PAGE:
JD Sports Retailer Suffer Cyber Attack

Lewis Fairburn

Marketing Manager

Lewis is the Marketing Manager here at Pentest People. Handling our brand identity, event planning and all promotional aspects of the business.


JD Sports Sportswear Retailer have suffered a cyber attack that exposed the data of 10 million customers accessed by backers in the attack. The personal data which was exposed includes customer’s names, email addresses, contact details and passwords.

What Happened?

The attack is believed to have been caused by a malicious actor that gained access to the retailer’s IT systems. The company has said that no financial information was compromised in the attack and it is working with authorities to investigate further. JD have now said that they are taking steps to strengthen their security measures to prevent another attack from happening.

What Does This Highlight Going Forward?

The incident highlights the need for companies of all sizes to be vigilant when it comes to data security. It is also worth noting that cyber attacks have become increasingly sophisticated over time and can target any business regardless of its size or sector. Companies should ensure they have robust cyber security measures in place and are regularly updating them to stay ahead of any potential threats.


The data breach at JD Sports enhances the importance of having your cyber security measures securely in place. It is essential for all businesses to protect their customers’ personal information and ensure they are taking steps to prevent cyber attacks from occurring. Here at Pentest People, we are actively identifying and eliminating vulnerabilities in your systems to secure your networks from real life hackers. Learn more about our Penetration Testing Services here.

Video/Audio Transcript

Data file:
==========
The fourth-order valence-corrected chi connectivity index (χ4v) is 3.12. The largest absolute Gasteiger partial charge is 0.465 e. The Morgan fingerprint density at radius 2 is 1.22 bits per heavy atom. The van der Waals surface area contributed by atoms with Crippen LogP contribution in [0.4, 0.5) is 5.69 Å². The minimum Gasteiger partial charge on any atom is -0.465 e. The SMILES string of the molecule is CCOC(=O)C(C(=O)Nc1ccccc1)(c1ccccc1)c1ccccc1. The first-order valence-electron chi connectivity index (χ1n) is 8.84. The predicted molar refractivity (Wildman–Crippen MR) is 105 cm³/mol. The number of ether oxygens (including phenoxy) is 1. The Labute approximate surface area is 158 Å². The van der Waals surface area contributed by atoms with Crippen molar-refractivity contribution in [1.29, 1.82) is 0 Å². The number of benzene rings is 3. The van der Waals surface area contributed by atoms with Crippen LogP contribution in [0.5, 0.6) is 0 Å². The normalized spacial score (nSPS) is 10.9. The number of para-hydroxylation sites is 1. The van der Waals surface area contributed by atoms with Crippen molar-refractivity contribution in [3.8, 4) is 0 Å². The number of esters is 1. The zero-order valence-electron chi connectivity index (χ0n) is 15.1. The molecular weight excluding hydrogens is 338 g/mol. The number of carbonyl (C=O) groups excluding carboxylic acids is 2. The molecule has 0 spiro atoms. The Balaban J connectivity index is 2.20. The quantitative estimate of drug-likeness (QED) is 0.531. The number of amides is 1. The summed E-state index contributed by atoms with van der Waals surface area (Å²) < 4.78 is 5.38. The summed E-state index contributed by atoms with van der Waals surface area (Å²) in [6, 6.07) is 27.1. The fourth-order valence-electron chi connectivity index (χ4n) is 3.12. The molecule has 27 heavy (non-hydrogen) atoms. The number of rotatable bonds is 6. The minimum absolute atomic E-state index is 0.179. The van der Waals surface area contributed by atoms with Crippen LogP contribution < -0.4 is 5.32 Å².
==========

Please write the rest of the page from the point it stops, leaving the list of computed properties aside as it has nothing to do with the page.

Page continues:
Today's headlines on Pentas people's tech back, sportswear retailer JD sports said it was the victim of a cyber attack that exposed the data of 10 million customers assessed by hackers in a cyber attack. The retailer has notified the Information Commissioner's Office about the security breach, said it was contacting affected customers wanting them to be aware of potential scams. I'm joined today with our consultants, Chris, Chris, it's your first time on a tech fight. It is yeah. Thanks for coming on. And Louis Graham, thanks for coming on today's Tech fight again, Louis. Thank you happy to be here. So what can you both tell us about this JD cyber attack.

So about it looks at things with the JD cyber attack essentially, at large amount of customer personal identifiable information was, was managed to be recovered by malicious attack. You know, these information included people's names, partial sections of payment information, and just other identifiers that could be used yet again, in cases of potential identity fraud and other such thing, you know, the kind of information that will lead to some fun finds to do with GDPR, etc,talking about identity theft, and can you explain to our tech listeners a bit more about identity theft.